• 856 Words
    • 4 Pages
    Decent Essays
  • Improved Essays

    In many ways, the true evil in Frankenstein is not Victor or the monster, but isolation. When Victor becomes lost in his studies he removes himself from human society, and therefore loses sight of his responsibilities and the consequences of his actions. The monster turns vengeful not because it's evil, but because its isolation fills it with overwhelming hate and anger. And what is the monster's vengeance? To make Victor as isolated as it.…

    • 772 Words
    • 4 Pages
    Improved Essays
  • Superior Essays

    Frankenstein did not have remorse in the creation of the monster. He only regretted that he failed in making his being perfect. Frankenstein, had he succeeded in the task of killing the monster, would most likely try again. The monster, on the other hand, realized the horrible things he had done and planned to kill himself to make up for it. He recognized the faults in his morals and decided that he was too bad of a person to be saved.…

    • 892 Words
    • 4 Pages
    Superior Essays
  • Improved Essays

    Inevitably, Victor ends up in a hellish, barren wasteland being chased by his own creation. First of all, Dr. Victor Frankenstein feels uncontrollably compelled to create animation in the lifeless body. He can see the devastation his creation will cause in the future to him, yet he does it anyway. It is as if he is fated to create the monster. This lack of control may come both from the evil inside him, as well as outer forces of the world.…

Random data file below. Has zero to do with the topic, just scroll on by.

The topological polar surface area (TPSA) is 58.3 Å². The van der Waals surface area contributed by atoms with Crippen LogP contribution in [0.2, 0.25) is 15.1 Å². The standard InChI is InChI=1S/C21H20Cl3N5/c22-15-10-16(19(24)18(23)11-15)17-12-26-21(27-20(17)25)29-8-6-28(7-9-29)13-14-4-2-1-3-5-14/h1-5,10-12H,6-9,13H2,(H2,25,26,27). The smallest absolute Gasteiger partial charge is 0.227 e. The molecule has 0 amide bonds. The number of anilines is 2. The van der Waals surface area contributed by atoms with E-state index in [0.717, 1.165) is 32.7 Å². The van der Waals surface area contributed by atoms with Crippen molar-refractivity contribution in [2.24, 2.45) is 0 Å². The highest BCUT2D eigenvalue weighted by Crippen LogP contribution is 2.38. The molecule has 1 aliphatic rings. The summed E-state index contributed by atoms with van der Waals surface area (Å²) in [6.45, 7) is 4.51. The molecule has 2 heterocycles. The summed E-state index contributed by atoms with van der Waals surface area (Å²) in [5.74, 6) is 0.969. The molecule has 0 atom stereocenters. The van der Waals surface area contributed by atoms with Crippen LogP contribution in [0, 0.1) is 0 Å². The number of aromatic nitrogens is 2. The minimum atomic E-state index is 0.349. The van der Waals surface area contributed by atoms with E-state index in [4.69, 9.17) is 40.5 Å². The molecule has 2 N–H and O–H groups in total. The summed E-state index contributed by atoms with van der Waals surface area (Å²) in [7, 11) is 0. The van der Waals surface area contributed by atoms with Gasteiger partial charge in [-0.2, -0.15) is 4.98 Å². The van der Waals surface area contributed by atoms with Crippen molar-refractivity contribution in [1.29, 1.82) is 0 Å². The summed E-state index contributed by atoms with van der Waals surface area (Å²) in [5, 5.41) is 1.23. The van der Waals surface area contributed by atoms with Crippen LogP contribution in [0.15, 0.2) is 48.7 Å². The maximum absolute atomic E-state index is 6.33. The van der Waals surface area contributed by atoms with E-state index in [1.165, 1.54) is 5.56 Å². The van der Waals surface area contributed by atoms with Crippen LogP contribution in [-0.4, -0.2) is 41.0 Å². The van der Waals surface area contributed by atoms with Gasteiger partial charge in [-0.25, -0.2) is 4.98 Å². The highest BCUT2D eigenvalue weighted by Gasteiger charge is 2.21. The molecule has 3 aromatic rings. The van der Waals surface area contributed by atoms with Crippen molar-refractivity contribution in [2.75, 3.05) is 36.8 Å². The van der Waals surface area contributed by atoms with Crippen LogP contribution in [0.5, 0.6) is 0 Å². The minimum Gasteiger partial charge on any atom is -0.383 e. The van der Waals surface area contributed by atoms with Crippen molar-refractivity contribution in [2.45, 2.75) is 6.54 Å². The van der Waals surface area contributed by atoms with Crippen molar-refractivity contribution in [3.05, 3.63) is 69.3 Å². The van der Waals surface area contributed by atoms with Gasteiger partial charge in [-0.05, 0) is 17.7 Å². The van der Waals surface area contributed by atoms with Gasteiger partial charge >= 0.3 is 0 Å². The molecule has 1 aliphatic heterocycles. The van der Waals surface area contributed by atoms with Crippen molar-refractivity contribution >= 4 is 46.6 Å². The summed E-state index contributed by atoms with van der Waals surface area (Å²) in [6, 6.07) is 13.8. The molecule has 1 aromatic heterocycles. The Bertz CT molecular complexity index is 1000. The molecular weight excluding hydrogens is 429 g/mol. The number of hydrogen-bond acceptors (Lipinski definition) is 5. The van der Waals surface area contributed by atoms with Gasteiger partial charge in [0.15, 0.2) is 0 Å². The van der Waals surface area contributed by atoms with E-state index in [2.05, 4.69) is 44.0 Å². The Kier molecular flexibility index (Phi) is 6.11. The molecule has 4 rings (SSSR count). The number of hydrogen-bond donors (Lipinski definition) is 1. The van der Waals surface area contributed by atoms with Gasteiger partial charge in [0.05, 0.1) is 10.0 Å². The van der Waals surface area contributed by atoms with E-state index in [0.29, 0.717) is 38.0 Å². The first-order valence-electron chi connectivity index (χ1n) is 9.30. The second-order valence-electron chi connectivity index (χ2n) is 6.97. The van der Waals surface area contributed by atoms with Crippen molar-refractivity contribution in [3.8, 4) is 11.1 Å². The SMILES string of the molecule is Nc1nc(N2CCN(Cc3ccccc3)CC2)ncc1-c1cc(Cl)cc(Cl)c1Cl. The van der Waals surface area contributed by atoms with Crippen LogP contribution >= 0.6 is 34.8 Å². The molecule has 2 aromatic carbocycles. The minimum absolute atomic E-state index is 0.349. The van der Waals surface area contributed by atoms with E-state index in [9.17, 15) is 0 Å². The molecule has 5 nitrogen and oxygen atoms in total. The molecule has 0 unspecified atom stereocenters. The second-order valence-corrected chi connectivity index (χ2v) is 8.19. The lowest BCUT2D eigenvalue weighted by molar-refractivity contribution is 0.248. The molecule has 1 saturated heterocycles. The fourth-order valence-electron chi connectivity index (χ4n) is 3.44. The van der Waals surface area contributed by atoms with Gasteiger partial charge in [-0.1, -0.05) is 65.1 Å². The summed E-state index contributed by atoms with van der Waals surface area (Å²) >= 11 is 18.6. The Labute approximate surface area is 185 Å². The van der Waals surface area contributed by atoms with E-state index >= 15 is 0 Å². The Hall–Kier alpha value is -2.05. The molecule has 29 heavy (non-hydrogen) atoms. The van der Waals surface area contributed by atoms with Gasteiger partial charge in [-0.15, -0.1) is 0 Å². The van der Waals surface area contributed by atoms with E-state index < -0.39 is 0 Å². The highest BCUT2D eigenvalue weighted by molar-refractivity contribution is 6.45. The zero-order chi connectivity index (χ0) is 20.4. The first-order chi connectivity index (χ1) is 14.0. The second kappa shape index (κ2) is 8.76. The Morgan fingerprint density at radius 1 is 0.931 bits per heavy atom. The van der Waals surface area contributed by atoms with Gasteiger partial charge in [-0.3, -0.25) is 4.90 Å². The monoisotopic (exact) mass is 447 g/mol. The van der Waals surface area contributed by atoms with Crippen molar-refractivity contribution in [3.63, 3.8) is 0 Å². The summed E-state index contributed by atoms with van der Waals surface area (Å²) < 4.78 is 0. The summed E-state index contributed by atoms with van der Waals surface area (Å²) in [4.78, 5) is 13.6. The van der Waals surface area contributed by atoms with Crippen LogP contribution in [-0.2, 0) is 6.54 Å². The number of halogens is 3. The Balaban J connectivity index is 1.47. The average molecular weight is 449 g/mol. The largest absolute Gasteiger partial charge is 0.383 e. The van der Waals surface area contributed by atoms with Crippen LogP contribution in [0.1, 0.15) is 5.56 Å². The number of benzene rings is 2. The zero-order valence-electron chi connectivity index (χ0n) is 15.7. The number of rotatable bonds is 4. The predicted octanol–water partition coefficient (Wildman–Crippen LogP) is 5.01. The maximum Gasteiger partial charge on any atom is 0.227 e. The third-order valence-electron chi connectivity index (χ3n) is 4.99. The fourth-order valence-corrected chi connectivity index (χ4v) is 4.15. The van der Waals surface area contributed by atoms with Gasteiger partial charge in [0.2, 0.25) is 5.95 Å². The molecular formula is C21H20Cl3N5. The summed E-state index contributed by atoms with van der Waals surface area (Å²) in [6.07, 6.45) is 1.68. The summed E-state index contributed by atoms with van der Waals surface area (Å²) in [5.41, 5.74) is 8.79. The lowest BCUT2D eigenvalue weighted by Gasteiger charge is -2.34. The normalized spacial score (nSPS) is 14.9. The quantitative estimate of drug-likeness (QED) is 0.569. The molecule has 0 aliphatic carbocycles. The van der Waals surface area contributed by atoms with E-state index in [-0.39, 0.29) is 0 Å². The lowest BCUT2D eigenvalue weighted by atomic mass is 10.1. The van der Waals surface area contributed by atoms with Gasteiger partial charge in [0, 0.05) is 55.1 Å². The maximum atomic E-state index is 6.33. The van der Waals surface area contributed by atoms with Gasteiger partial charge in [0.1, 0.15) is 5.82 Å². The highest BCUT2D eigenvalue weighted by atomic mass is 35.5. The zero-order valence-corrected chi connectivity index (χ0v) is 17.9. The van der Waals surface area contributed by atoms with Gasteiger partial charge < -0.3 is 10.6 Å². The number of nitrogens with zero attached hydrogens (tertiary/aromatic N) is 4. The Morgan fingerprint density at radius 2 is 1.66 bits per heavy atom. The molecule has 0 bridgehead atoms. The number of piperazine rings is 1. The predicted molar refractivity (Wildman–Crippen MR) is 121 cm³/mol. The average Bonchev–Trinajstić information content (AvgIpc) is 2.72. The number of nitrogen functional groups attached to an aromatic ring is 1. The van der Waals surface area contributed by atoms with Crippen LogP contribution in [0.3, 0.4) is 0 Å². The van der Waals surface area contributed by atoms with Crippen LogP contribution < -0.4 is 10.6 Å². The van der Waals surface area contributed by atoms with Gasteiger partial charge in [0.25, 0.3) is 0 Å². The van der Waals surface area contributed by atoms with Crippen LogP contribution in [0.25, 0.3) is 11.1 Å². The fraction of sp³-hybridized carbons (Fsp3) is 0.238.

• 765 Words
    • 4 Pages
    Improved Essays
  • Great Essays

    The monster in Frankenstein represents the detrimental affects that the isolation of oneself can have. Being bullied for his looks, not having a strong support system of loved ones that care, and being rejected by everyone left him to become an anger-filled, revenge-seeking monster. Eric Harris and Dylan Klebold, the two gunman that started the Columbine Massacre fit the above description almost too accurately. Has society not learned that the key to peace is…

    • 1491 Words
    • 6 Pages
    Great Essays
  • Improved Essays

    He used different body parts of dead people to create the crazy monster. What changed the monster to be vicious was the fact that he was left alone and made to cope on his own because his master had left him behind. This monsters appearance also made him to be as angry and vicious as he turned out to be. What critics ended up arguing is…

    • 462 Words
    • 2 Pages
    Improved Essays